Spring in Pakistan’s capital brings explosions of pink bougainvillea and the subtle scent of roses. There’s another unmistakable aroma wafting in the air, too, thanks to the abundance of a widespread plant: marijuana.

The weed grows wild throughout Islamabad, noticeable along roadsides and in parks and vacant lots, where fields are already waist-high, thanks to recent rains and climbing heat. Here, the uncultivated plant is of little interest or value to residents. But cannabis is an important cash crop in the northwestern, mountainous regions of Pakistan, the center of hashish production.

Today, though, pot farmers and hashish producers there are facing hard times and considerable danger. The Pakistani Taliban and allied extremists have largely taken control of the hashish-rich Tirah Valley in the Khyber tribal agency, pushing out residents and taking over their crops and production of the smokable drug.

In a recent armed clash, militants attacked a pro-government tribal militia and occupied the valley. The Pakistani army has launched an offensive against the insurgents in a struggle that has claimed scores of lives on both sides.

The conflict also has spurred a migration of nearly 50,000 people to the nearest big city, Peshawar, the capital of Khyber Pakhtunkhwa province, and surrounding areas. Officials say that the number of those displaced is likely to grow and that there is little chance that any of the refugees will see their homes again soon.

During the 1960s and ’70s, Peshawar was a far more mellow place. It was an obligatory stop along what was called “the hippie trail,” which drew American and European wanderers to Pakistan, Afghanistan, India, Nepal and other exotic locales in search of groovy times and good hash.

“Numerous low-budget hotels and a thriving tourist industry sprang up [in Peshawar, Lahore and Karachi] to accommodate these travelers,” wrote Dawn newspaper blogger Nadeem F. Paracha, who chronicled some of the secular features of Pakistan’s past in a series last year called “Also Pakistan.”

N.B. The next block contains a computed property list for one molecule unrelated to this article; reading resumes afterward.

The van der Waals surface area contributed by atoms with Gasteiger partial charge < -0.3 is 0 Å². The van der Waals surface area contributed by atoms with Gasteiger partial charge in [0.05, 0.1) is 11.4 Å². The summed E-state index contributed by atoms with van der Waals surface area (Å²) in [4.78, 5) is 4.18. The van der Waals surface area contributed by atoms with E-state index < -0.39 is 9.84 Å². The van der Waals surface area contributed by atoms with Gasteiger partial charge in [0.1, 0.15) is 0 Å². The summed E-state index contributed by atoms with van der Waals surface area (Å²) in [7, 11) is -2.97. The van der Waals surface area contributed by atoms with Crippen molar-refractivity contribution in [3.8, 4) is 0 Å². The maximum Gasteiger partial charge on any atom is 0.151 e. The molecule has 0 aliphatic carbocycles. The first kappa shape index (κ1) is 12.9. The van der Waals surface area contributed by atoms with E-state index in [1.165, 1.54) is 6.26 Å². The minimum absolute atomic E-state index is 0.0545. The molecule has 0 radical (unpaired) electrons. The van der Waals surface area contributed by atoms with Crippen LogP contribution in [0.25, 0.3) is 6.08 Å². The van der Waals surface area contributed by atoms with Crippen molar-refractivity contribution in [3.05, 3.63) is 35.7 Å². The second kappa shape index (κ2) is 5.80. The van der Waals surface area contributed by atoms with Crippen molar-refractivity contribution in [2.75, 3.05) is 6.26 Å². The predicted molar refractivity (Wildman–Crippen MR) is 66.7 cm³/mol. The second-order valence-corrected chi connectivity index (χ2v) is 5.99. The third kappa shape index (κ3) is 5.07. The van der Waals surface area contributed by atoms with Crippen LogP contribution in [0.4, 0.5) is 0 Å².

He included a grainy black-and-white photo of “real hippies enjoying a few puffs of hashish on the roof of a cheap hotel in Peshawar in 1972.”

Consumption of hashish is prohibited by law in Pakistan, but in Khyber and other tribal areas, the law is lightly enforced, if at all. Elsewhere in Pakistan, the use of hashish is widely tolerated. The marijuana plant also is boiled with water, almonds and milk to make bhang, a popular drink often served cool during the warm months.

The hash markets in and around Peshawar still thrive, and smoking the pungent product, called “garda,” remains popular.

Hashish is produced by compressing the resin-rich flowers of the cannabis plant and maturing the resulting tacky substance in goatskins. Farmers say some of the best hashish comes from the Tirah Valley, where tribesmen process it in their homes — or used to.

Displaced residents say the extremists seized their goods to use as a source of funding for their insurgency against the Pakistani state.

“The stock of hashish is in the control of the occupants of the valley,” said a displaced tribesman, Shah Jehan, 42, without mentioning the names of the militant groups that are thought to control the valley, Tehrik-e-Taliban Pakistan and Lashkar-e-Islam.

Some tribesmen expect the price of hashish to increase because most farmers missed the growing season that began last month as the extremists pushed them out.

“There is a projection that the prices will go up next year, as the people did not grow the marijuana crop,” said Jehan, now settled in Peshawar. “It will have its impact on the market in the months ahead.”

“Marijuana, and its product, hashish, is the main source of income of our people,” said Zaman Afridi, 34, a refugee in the United Nations-run Jalozai camp not far from Peshawar.

“We missed the marijuana growing season in March, and only 5 to 6 percent of people might have cultivated the crop,” Afridi said.

Because of the insurgency, the price of hashish has gone up several times, he said. Top-grade hashish was sold for between $200 and $250 a kilogram before 2009, when major Pakistani army offensives began in Khyber agency. But now the price has doubled, he said.

And, Afridi predicted, “This large-scale migration will have negative effects on the hashish prices in the near future.”

Haq Nawaz Khan in Peshawar contributed to this story.